My best accomplishments, the ones I’m most proud of achieving, came in the form of a challenge. Someone told me I couldn’t, or wouldn’t be able, to do it.Growing up in a large family, I knew money was always tight. If I needed new sneakers, I knew I would eventually get them, but only if one of my other siblings didn’t need a pair more than I did at the moment.I looked forward to turning sixteen and getting my driver’s license and my first job, so I could make my own spending money. My sixteenth birthday would be in August.One morning, in July, like most summer days, my family piled into our station wagon and headed to a local swimming hole, a popular lake just outside of town. It had a sandy beach, lifeguards, slides, and two long piers out to the low and high diving boards. There was also a dance pavilion, picnic area, and a walking path all the way around the lake.My youngest brother and sister took their Red Cross swimming lessons every day, while the rest of us dived and swam, or just worked on our tans.When we arrived and were walking through the building to the lake, I saw a sign taped to the wall:“Do You Want to be a Lifeguard?The Red Cross Lifeguard CourseSign Up is Today.”(I’m a good, strong swimmer and I love children. I could do that!)I pointed to the sign and told my parents I wanted to sign up for the course. The course was Monday through Friday for four weeks. The hours would work, because we would already be there for the swimming lessons.I went up to the window and asked the woman where I should sign up for the course. She disappeared and a former high school football player I recognized appeared in the window.David told me I couldn’t sign up for the course — I was a girl. This was a physically challenging course and I just wouldn’t be able to do it. He was looking for boys to sign up, preferably boys who were also trying out for the football team.Dejected, I thanked him and went outside to share what I found out with my parents.After hearing what I had to say, my father asked, “Do you really want to be a lifeguard?”“Yes!”“So, are you going to let what he said stop you from trying?”I had to think about that for a minute …It did make me angry to be told I couldn’t do something, just because I was a girl. After all, my parents had raised me to never give up. “Girls can do anything boys can do, except stand up to potty.”I marched back inside and up to the window. I asked to see David. Then I asked him, “Where on the sign up sheet does it say girls are not allowed?”I was the only girl in a class of fifteen to take the Red Cross Lifeguard Course that summer. It was the hardest thing I had ever done up to that point in my life.David was the instructor and I knew what he demanded of me was far more difficult than what he had the boys do during the course. He seemed hell-bent on making me quit, which made me even more determined.When he threw a concrete cinder block into the deep end for a boy to retrieve, he threw mine out farther, deeper. When we had to swim laps on our backs between the piers, I had to swim with my arms in the air, using only my legs.(I can do this, I can do this, I can do this, I can do this, I can do this …)The day of the final test came. The class size had dwindled from fifteen to nine, over the past four weeks.David stood in front of us and said he would be out in the water, thrashing like a drowning man. One by one, we would be called to ‘rescue’ him. This would be a Pass or Fail final test.We were to run down the pier closest to him and jump in, keeping our heads above water, as we were taught, so our eyes never left the victim. Then using the skills we were taught, bring him to the steps at the pier.I reminded myself of what he had taught us, “Be aware, a thrashing victim will be terrified. He thinks he’s drowning and will use any means of saving himself, even climbing up your body, if he has to! Do whatever it takes to save him.”I had made it this far, I thought. I can do this, too.I waited for my turn. I watched, as four boys tried and passed. I listened while four boys tried and failed. Oh my God. I was the last one. Why had he made me wait and be last?“Catherine!”I jumped up and ran down the pier. Directly across from him, I jumped in, swimming hard the last three feet to him. Like he said he would, he was thrashing wildly.I scissor-kicked hard to put myself behind him, reached out and grabbed him securely by throwing my arm across his chest, my wrist under his armpit, and held on tight, pulling him toward me, which forced his body to a floating position and I began the hardest swim strokes I had ever done toward the ladder on the pier.Suddenly, he did an about face and broke my hold. Then he pushed me under the water, still thrashing and yelling, “Help! Help!”Wait! He didn’t do that with the others in the class! His words came back to me, “Do whatever it takes to save someone.”Again I maneuvered around behind him and used the same rescue hold. He was fighting me, and this time I dug my fingernails deep into the skin just behind his armpit and continued to swim, pulling him along, working as hard as I could.I could feel the muscles in my arms and legs burning, but I was not going to give up. (I can do this, I can do this, I can do this, I can do this, I can do this …)Finally I reached the pier and pushed him over to the steps. He sputtered and yelled at me, “You used your fingernails! You cheated!”Exhausted and angry, I yelled back, “You TOLD us to do whatever it takes to save someone. I DID!”Then he smiled.“Pass.”

What are some things I should prepare myself with when I get out of the US Military?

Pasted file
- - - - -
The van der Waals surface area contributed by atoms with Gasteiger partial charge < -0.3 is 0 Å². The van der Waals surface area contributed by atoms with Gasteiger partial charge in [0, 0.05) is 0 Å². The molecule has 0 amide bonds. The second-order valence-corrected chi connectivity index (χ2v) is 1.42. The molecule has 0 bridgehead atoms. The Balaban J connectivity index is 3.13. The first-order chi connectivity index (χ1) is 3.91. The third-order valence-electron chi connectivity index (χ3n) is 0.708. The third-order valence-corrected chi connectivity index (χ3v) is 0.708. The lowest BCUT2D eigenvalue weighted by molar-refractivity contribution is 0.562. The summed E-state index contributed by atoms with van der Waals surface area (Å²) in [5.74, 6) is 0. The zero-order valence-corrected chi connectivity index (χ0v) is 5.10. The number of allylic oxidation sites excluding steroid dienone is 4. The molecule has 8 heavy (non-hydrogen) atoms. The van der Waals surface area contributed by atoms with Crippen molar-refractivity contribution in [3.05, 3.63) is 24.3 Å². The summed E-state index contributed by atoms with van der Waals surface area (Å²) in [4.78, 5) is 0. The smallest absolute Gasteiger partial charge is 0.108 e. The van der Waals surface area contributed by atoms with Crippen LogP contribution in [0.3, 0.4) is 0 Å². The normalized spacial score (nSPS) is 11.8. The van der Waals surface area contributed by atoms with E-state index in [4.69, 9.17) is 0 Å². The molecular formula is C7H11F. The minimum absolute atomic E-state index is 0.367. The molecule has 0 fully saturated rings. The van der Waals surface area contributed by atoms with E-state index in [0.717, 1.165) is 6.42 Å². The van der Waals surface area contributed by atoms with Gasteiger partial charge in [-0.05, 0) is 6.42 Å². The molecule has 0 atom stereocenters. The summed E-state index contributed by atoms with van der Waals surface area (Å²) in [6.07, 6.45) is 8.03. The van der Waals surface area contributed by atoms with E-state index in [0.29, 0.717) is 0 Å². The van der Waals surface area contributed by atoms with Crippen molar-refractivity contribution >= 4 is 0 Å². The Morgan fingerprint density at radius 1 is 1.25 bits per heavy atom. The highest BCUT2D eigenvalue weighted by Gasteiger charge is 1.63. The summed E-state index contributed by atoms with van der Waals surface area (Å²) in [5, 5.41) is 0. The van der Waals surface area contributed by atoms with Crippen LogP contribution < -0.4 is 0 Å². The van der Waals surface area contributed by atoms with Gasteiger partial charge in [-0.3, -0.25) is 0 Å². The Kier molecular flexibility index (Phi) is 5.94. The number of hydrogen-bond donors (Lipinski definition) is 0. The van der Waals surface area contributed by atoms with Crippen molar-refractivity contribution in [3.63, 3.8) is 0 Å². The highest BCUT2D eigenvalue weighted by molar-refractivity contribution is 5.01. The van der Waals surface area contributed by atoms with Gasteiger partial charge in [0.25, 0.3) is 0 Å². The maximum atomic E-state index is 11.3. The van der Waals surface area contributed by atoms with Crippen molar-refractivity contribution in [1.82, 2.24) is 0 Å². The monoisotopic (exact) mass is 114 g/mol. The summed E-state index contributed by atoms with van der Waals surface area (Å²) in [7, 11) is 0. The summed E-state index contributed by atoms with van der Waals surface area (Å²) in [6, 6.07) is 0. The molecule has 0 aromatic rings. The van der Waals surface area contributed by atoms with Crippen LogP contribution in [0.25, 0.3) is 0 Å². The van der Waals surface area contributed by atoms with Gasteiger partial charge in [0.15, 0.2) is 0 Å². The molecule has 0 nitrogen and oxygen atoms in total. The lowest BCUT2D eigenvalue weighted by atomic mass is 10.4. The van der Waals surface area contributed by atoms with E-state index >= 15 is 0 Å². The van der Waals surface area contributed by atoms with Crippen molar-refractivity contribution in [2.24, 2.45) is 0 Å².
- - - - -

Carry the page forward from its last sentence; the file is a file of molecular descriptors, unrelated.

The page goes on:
First order of business: DD214When you get your DD214, read that sucker closely. Every box. Every line. It is short. Have whoever hands it to you walk you through the codes. Then double check those codes on your phone before leaving their presence. That is the one and only meaningful proof and measure of your service to 90% of civilians. Do not screw it up.Now that single copy of your DD214 they handed you? It's loniness should scare the shit out of you. If you lose it you must apply to Never Neverland for a copy. That is actually what we call it because you will never, never get one. Some people's records have been utterly destroyed there by accident in the past. I don't know how you unscrew that.So take your lonely copy of your DD214 down to the nearest Kinkos. Treat it like someone handed you a glass vial of nerve gas until then; Don't drop it, don't take any side trips until it is resolved, and for the love of God don't lose it. When you arrive at Kinkos, cough up whatever money they demand and make 1000 copies. Large orders like that are a lot cheaper per copy anyway. Now have 3 of those copies laminated. Immediately, right there in the Kinkos, mail 1 laminated and 10ish unlaminated copies to 2 different relatives in 2 different states. They have mail pickup.Get a BIG handful of notarized copies too. In bulk.Ask around… there may be a notary service somewhere on post cheaper than off. Otherwise just Google it. This idea courtesy of George Thomas (Ted) McNabb.Now, over the next week, make your way to 2 county records offices. They are near the courthouses, or often attached. Pay a small fee to have your DD214 filed there permanently. If you somehow lose all of yours you can now always get a copy from them. Why 2? Sometimes they flood or burn down.You will need a fresh copy of your DD214 for every job, school, professional licence, free meal at Golden Corral, and public benefit you apply for until you die. I assume St. Peter demands one at the Pearly Gates too.OK. So that single sheet of paper is resolved.If you have weeks left, go down to your education office. Be ready to feel like you are cheating. Ask for the tests (at one point they were CLEP) that let you test out of college classes. 3 semester units each. Each such test will save you half a year of 3 hours in class and 3 hours of homework per week. Take every damned one of them, unless the class sounds like fun. (The VA won't pay you to “retake” any fun ones.) Get yourself to 90 semester units total. 3 of your 4 college years. No one will accept more so it is pointless to take them.These tests are free.I have almost never heard of anyone failing one. Even if you do not know the subject matter. Even if (no joke, we tried) you are falling down, risking an Article 15-level drunk. French Literature 1615–1688? Oi! Certified Massage Technician Ethics? This story has a happy ending.Have you ever bought a used car? One that didn't come at an even cheaper price because the owner was a close family member? Do you remember how picky you were about every-damned-thing? Once you give them the money, all those problems are yours right?Pretend your body is that car. When you do your exit physical be picky as hell. If it ever ached, itched, ticked, or stank you need to get it in writing. Everything. Those tiny issues will be big issues someday. Trust me. Half of them will get worse.Were you ever sad? For one day? Just once because your uncle died? Write it down. Make sure the doctor records it permanently. I shit you not. 3 words. “I was sad.” Easy. Something this simple can leave the door open should you turn out to have PTSD, or endocrine issues, or half a dozen other life altering things you totally don't expect now. It is a 10 second conversation that can literally save your life.The VA will only own the issues written on your medical records. That physical is your last chance ever to get those issues recorded. Do not let that doctor leave the room liking you. Make them late for lunch. Record everything.Seal your uniforms up nice and pretty. A vacuum bag is a good choice. You may come to treasure them over the decades even if you feel like you want to ditch them at a GoodWill now. If that doesn't convince you, remember this; You're still in the Army after you leave. You have technically committed yourself to a few years of IRR status. We recalled people after 9/11 and had to (personally on our off-time) scrounge uniforms for people to report in wearing. Don't be that guy.Give the Green-to-Grey class a whirl. It did nothing for me, but you are getting paid no matter what you do. It seemed like it might have value for someone.You have been eating 2500–3500 calories per day if you have not been actively controlling your diet. You may not believe it, but you are an athlete even if you had a desk job.The day after you are discharged all of that changes unless you get in the habit of training for marathons or are employed as a personal trainer. Your body no longer needs about 1/3 of what you have been feeding it.This is made worse by the fact that your metabolism slows as you age. You are not 18 any more. Again, you probably will not be an athlete either.Swing by AAFES and buy a digital scale. It's cheaper there. Keep an eye on your weight. Fat weighs less than muscle, so even if you stay the same weight keep an eye on that waistline or you may find yourself looking 11 months pregnant.A good rule of thumb: If you have to buy a new belt because you outgrew the old one, you're headed for troubleYou can't keep eating like a soldier if you don't keep training like one.When you go to bed the first night after discharge, you have a choice to make. It seems trivial. It is not.Do you set your alarm for your old wakeup time?This will set the tone for the years that follow.Are you going to be a lazy shitbag civilian? Cool. Leave the alarm off. No one is gonna yell at you.Are you going to end up like the main character of Gran Torino? “Get the hell off my lawn!” Set that clock for O-dark-thirty.I recommend O-dark-fourtyfive.There is depth to this. Meditate on it, Padawan.Pick a Veteran’s Service Organization. Today. While it is fresh in your mind. Maybe one that best describes you. Maybe you put all their logos on the wall, blindfold yourself, and throw a dart to decide. There are no wrong answers except The Wounded Warrior Project. Screw those guys.You may think there are people employed by the government to make sure Veterans don’t fall through the cracks. Medical care? Disability payments? Education plans? Record revisions? Burial? You’d be wrong. There are no such government employees. You need a VSO and, often, a personal service representative to call whenever life throws you a curve ball.Sign up before you are discharged. Cough up for a lifetime membership with your last paycheck. You’ll never stop being a veteran, so you’ll always want to be a member. If you get a lifetime membership (which is cheaper), hopefully you will get to forget about them.They will never forget about you.The American LegionThe Veterans of Foreign WarsDisabled American VeteransNon Commissioned Officers AssociationDo not get roped into any job on commission. Right now your resume says “Salary.” If you backslide onto commission even once you will lose that distinction in the eyes of HR managers.Get down to the VA hospital and sign up. Day 2 of being a civilian. No exceptions.I see you starting to protest. Zip it! Ah ah! No arguing on this one. I give no damns here about your politics. Or how great you know your life is going to be. Or how healthy you are. Or how wealthy your job will make you.Get your tail down there within 72 hours. It is your next place of duty. You don't want to be signing up for benefits while bleeding in the Emergency Room lobby.If you sign up, it will always be there for you. Your life will have a backstop. It can only get so bad so long as you have that.Weed > Opiates. That is all.Remember how I was rushing you through college earlier? Now we're gonna do the opposite.Go sign up for college. Even junior college. One class a semseter is fine if it isn't where you want to be. Silly shit like ballroom dance is perfect. It will transition you back to the civilian world by helping you meet actual civilians who are not your high-school buddies.Oh yeah. That reminds me. If you didn't keep up with your high school buddies, don't seek them out. It is depressing. Your life went somewhere. Many of theirs did not. I found that 2 were dead. The worst part was that one of them took me years to find; He died, and none of his friends from high school who lived in the same town even knew he was dead.That chapter of your life has been over for a long time. Don't reopen it if you value your mental health.I'm sure I will have more later, so to be continued…